Changes

So the decision has been made: I will be leaving my position at the Roxbury/Dorchester Community Acupuncture Clinic to focus solely on my practice in Wayland. Although I know it is the best path to take financially, I am so torn...there is something about community-style acupuncture that really speaks to my soul. For those of you out there unfamiliar with our acu-lingo, community-style is designed so that a practitioner can treat several patients at once, thereby lowering the cost and making it affordable for a population who might not otherwise have access. Not to sound all hippie-ish, but there's also something very cool about a roomful of people sharing all that collective energ My defining experience with community-style treatments was during a trip to the Dominican Republic a few years ago. We were treating in an AIDS clinic in La Romana, and it was heartbreaking. The people were so incredibly uneducated about the disease; the clinic was full of sweet-faced preteens who also happened to be prostitutes. Men would come in protesting that there was no way they could be HIV-positive because they only had sex with female prostitutes, not male. We were witnesses to the initial shock, the disbelief, when patients were informed of their HIV status.

On the first day there we fought our way through a brief but drenching tropical storm into a full waiting room. There was a television propped up in a corner for the patients to watch while waiting. For a moment things seemed familiar...the television brought me back to various waiting rooms in hospitals I had spent time in, back in the US. Then I noticed what was playing on the TV. Gunshot victims with half of their brains missing, up close and personal. A man sliced up with an axe, his flesh looking like cuts of beef in the harsh light of the television cameras. As I stared, a coroner wrestled a body into a bodybag, then wiped his bloody hand carelessly over the covered face of the corpse to clean it off. OK, this was definitely not US television.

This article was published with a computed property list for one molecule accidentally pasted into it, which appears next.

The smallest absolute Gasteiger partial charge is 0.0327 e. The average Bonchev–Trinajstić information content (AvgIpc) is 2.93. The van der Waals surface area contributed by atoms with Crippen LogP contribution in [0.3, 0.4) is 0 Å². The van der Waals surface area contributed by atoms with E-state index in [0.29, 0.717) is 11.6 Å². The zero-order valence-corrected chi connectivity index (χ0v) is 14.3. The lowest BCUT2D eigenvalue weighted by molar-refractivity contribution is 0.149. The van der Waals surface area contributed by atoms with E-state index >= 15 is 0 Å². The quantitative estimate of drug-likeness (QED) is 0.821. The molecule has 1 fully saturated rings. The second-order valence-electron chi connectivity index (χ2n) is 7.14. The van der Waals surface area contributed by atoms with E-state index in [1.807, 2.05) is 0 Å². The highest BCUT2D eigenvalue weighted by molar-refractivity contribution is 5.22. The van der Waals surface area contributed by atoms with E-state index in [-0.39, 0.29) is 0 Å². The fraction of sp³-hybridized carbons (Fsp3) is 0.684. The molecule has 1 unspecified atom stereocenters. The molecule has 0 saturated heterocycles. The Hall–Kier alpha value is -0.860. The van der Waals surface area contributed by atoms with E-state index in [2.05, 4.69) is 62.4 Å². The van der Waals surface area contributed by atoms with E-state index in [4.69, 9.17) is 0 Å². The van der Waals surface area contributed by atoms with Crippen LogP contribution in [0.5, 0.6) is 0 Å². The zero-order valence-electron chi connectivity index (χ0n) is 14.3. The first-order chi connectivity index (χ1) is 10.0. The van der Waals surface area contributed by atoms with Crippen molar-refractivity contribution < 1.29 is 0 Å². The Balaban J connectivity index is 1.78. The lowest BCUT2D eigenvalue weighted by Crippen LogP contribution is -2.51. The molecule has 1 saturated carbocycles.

That day was a blur of madness and confusion, and I loved every minute of it. Did I mention that I don't speak a word of Spanish, except for all the dirty words I've picked up in restaurant kitchens? I would hesitantly ask, after checking my Spanish translation book, what the problema was, and a torrent of words would commence. I understood not a word. What the hell was I supposed to do? Then it came to me: Japanese style treatments! With this type of treatment, the body tells you what it needs. So I simply laid out my patients on tables and palpated their abdomens to figure out how to treat. Since I couldn't understand what they were saying, I had to go with the subtle nuances of their expressions. I waited for a raised eyebrow, a flinch, or an occasional yip of pain. A quick check of the pulse and tongue, and I was in business.

I can't fully explain the endorphin rush that came with being in that atmosphere. I have a clear memory of one particular day, four patients upstairs, two downstairs, and more waiting. I had patients sprawled out on makeshift tables of every possible design-anything was fair game to use. Since we had so little to work with, we had to get creative. It was hot as hell, and so humid that the air felt like cotton working its way into my lungs. I was running up and down the stairs, from patient to patient, soaked through with sweat. And at that moment I felt more sublimely happy, more content, then I had ever felt before or since. For once in my life, I was simply doing, not thinking about doing. I was coasting on adrenaline and instinct, and it was divine.

God, I miss that feeling.